Almost half of small business owners struggled to hire in October
WASHINGTON, D.C. (Nov. 2, 2023) – In October, 43% (seasonally adjusted) of all owners reported job openings they could not fill in the current period, according to NFIB’s monthly jobs report. The percent of small business owners reporting labor quality as their top small business operating problem remains elevated at 23%.
“The labor market has not eased up much on Main Street,” said NFIB Chief Economist Bill Dunkelberg. “Labor demand is still strong and small business owners are working hard to maintain competitive compensation to retain workers and fill critical open positions. Labor quality is still a top problem among small businesses.”
Labor costs reported as the single most important problem for business owners were unchanged at 9%, four points below the highest reading of 13% in December 2021.
Small business owners’ plans to fill open positions remain elevated, with a seasonally adjusted net 17% planning to create new jobs in the next three months, down one point from September and 15 points below its record-high reading of 32 reached in August 2021.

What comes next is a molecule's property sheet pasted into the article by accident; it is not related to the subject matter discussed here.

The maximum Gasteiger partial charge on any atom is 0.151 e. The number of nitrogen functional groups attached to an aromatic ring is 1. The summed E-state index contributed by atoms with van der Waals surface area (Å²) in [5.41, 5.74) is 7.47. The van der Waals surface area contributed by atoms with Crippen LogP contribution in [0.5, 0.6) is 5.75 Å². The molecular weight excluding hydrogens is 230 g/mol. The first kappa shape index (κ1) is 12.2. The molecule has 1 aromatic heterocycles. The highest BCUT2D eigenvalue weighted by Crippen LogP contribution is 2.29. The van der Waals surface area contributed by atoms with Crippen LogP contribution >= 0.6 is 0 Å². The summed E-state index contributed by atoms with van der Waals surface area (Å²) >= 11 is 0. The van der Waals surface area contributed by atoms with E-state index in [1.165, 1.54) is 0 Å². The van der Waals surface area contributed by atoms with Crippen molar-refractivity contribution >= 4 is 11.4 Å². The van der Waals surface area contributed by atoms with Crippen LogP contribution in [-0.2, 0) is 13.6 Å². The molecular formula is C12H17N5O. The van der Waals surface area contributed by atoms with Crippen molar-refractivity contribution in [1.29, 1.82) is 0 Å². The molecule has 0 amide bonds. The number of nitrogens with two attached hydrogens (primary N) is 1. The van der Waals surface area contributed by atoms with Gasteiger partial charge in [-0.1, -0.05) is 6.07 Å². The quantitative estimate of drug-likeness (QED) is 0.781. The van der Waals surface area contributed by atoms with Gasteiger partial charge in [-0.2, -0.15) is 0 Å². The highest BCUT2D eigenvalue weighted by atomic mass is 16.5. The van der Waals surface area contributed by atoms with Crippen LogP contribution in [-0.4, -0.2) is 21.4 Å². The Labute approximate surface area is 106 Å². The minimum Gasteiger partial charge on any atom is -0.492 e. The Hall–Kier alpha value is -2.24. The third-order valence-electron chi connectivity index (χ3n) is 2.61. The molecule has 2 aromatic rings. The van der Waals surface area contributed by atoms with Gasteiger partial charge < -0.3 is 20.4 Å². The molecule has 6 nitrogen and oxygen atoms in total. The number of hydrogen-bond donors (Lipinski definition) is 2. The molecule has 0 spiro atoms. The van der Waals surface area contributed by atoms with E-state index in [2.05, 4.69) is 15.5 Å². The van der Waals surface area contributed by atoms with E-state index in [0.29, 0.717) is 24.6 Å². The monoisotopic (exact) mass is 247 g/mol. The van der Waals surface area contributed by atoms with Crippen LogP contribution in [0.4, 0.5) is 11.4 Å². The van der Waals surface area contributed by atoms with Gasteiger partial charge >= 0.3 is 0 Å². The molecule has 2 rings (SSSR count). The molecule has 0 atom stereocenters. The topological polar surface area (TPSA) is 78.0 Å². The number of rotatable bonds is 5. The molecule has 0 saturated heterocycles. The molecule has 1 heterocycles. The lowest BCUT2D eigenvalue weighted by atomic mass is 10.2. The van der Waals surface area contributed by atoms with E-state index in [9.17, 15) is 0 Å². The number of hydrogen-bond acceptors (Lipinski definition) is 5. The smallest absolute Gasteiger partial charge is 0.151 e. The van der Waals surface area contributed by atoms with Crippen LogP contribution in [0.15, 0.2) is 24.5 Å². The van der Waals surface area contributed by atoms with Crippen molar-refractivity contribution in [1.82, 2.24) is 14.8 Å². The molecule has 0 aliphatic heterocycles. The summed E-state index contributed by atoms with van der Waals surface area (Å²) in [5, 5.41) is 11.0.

Overall, 61% of owners reported hiring or trying to hire in October, unchanged from September. Ninety percent of those hiring or trying to hire reported few or no qualified applicants for the positions they were trying to fill. Thirty-one percent of owners reported few qualified applicants for their open positions and 24% reported none.
Seasonally adjusted, a net 36% reported raising compensation, unchanged from September. A net 24% plan to raise compensation in the next three months, up one point from September.
Thirty-seven percent of owners have openings for skilled workers and 18% have openings for unskilled labor.